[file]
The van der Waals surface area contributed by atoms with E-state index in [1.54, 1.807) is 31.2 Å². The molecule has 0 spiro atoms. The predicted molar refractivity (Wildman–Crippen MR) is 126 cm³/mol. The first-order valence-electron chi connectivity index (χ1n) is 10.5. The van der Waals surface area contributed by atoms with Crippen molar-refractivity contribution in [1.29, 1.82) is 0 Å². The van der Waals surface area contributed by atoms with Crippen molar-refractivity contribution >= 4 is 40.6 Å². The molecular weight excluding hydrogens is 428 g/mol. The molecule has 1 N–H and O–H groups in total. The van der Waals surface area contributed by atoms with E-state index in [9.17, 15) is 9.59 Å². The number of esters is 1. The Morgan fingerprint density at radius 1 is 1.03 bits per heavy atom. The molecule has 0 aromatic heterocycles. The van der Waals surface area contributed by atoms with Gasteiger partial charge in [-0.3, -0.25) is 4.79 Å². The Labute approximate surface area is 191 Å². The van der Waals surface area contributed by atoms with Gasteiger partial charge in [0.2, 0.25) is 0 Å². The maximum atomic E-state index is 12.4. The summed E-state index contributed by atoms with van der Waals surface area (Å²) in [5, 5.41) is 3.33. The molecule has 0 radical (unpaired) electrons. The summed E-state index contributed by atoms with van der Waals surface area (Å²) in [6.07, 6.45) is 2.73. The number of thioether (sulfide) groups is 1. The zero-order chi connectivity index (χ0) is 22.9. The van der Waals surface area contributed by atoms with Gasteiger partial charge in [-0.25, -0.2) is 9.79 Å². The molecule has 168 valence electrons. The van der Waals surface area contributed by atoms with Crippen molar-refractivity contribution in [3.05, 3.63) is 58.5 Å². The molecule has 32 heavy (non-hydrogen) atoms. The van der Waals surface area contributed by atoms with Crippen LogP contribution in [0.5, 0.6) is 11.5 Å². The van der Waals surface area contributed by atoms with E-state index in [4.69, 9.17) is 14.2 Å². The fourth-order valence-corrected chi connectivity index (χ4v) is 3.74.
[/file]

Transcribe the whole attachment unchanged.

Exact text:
The van der Waals surface area contributed by atoms with E-state index in [1.54, 1.807) is 31.2 Å². The molecule has 0 spiro atoms. The predicted molar refractivity (Wildman–Crippen MR) is 126 cm³/mol. The first-order valence-electron chi connectivity index (χ1n) is 10.5. The van der Waals surface area contributed by atoms with Crippen molar-refractivity contribution in [1.29, 1.82) is 0 Å². The van der Waals surface area contributed by atoms with Crippen molar-refractivity contribution >= 4 is 40.6 Å². The molecular weight excluding hydrogens is 428 g/mol. The molecule has 1 N–H and O–H groups in total. The van der Waals surface area contributed by atoms with E-state index in [9.17, 15) is 9.59 Å². The number of esters is 1. The Morgan fingerprint density at radius 1 is 1.03 bits per heavy atom. The molecule has 0 aromatic heterocycles. The van der Waals surface area contributed by atoms with Gasteiger partial charge in [-0.3, -0.25) is 4.79 Å². The Labute approximate surface area is 191 Å². The van der Waals surface area contributed by atoms with Gasteiger partial charge in [0.2, 0.25) is 0 Å². The maximum atomic E-state index is 12.4. The summed E-state index contributed by atoms with van der Waals surface area (Å²) in [5, 5.41) is 3.33. The molecule has 0 radical (unpaired) electrons. The summed E-state index contributed by atoms with van der Waals surface area (Å²) in [6.07, 6.45) is 2.73. The number of thioether (sulfide) groups is 1. The zero-order chi connectivity index (χ0) is 22.9. The van der Waals surface area contributed by atoms with Gasteiger partial charge in [-0.25, -0.2) is 9.79 Å². The molecule has 168 valence electrons. The van der Waals surface area contributed by atoms with Crippen molar-refractivity contribution in [3.05, 3.63) is 58.5 Å². The molecule has 32 heavy (non-hydrogen) atoms. The van der Waals surface area contributed by atoms with Crippen LogP contribution in [0.5, 0.6) is 11.5 Å². The van der Waals surface area contributed by atoms with E-state index in [4.69, 9.17) is 14.2 Å². The fourth-order valence-corrected chi connectivity index (χ4v) is 3.74.